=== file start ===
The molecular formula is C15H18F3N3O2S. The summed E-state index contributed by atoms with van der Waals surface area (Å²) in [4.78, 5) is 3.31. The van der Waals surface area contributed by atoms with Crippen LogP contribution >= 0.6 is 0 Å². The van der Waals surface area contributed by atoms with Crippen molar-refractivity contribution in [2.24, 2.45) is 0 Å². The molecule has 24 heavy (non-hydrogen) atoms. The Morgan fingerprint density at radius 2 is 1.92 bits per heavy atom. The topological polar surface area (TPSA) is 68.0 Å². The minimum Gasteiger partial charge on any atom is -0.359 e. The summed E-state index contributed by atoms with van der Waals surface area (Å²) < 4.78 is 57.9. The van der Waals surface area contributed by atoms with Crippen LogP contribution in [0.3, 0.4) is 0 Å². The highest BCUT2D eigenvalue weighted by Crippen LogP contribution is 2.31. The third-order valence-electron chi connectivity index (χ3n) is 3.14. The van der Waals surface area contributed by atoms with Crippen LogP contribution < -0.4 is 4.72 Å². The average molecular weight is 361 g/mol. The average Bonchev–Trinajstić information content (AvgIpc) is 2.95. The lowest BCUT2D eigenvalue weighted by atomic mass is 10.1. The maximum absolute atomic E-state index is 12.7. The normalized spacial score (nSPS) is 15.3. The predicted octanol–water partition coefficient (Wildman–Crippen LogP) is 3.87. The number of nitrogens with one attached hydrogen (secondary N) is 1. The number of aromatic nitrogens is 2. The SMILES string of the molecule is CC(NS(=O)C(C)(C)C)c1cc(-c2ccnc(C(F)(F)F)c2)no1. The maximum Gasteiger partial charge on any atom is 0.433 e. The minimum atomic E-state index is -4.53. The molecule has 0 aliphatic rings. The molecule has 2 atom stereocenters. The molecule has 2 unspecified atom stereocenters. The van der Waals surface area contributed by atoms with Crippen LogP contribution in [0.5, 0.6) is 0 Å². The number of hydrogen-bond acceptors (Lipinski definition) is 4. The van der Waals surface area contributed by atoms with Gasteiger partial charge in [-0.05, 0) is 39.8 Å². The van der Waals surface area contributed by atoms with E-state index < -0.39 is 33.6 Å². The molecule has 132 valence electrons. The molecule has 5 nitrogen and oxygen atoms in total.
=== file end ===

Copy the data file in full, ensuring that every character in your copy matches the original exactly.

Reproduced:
The molecular formula is C15H18F3N3O2S. The summed E-state index contributed by atoms with van der Waals surface area (Å²) in [4.78, 5) is 3.31. The van der Waals surface area contributed by atoms with Crippen LogP contribution >= 0.6 is 0 Å². The van der Waals surface area contributed by atoms with Crippen molar-refractivity contribution in [2.24, 2.45) is 0 Å². The molecule has 24 heavy (non-hydrogen) atoms. The Morgan fingerprint density at radius 2 is 1.92 bits per heavy atom. The topological polar surface area (TPSA) is 68.0 Å². The minimum Gasteiger partial charge on any atom is -0.359 e. The summed E-state index contributed by atoms with van der Waals surface area (Å²) < 4.78 is 57.9. The van der Waals surface area contributed by atoms with Crippen LogP contribution in [0.3, 0.4) is 0 Å². The highest BCUT2D eigenvalue weighted by Crippen LogP contribution is 2.31. The third-order valence-electron chi connectivity index (χ3n) is 3.14. The van der Waals surface area contributed by atoms with Crippen LogP contribution < -0.4 is 4.72 Å². The average molecular weight is 361 g/mol. The average Bonchev–Trinajstić information content (AvgIpc) is 2.95. The lowest BCUT2D eigenvalue weighted by atomic mass is 10.1. The maximum absolute atomic E-state index is 12.7. The normalized spacial score (nSPS) is 15.3. The predicted octanol–water partition coefficient (Wildman–Crippen LogP) is 3.87. The number of nitrogens with one attached hydrogen (secondary N) is 1. The number of aromatic nitrogens is 2. The SMILES string of the molecule is CC(NS(=O)C(C)(C)C)c1cc(-c2ccnc(C(F)(F)F)c2)no1. The maximum Gasteiger partial charge on any atom is 0.433 e. The minimum atomic E-state index is -4.53. The molecule has 0 aliphatic rings. The molecule has 2 atom stereocenters. The molecule has 2 unspecified atom stereocenters. The van der Waals surface area contributed by atoms with Crippen LogP contribution in [0.5, 0.6) is 0 Å². The number of hydrogen-bond acceptors (Lipinski definition) is 4. The van der Waals surface area contributed by atoms with Gasteiger partial charge in [-0.05, 0) is 39.8 Å². The van der Waals surface area contributed by atoms with E-state index < -0.39 is 33.6 Å². The molecule has 132 valence electrons. The molecule has 5 nitrogen and oxygen atoms in total.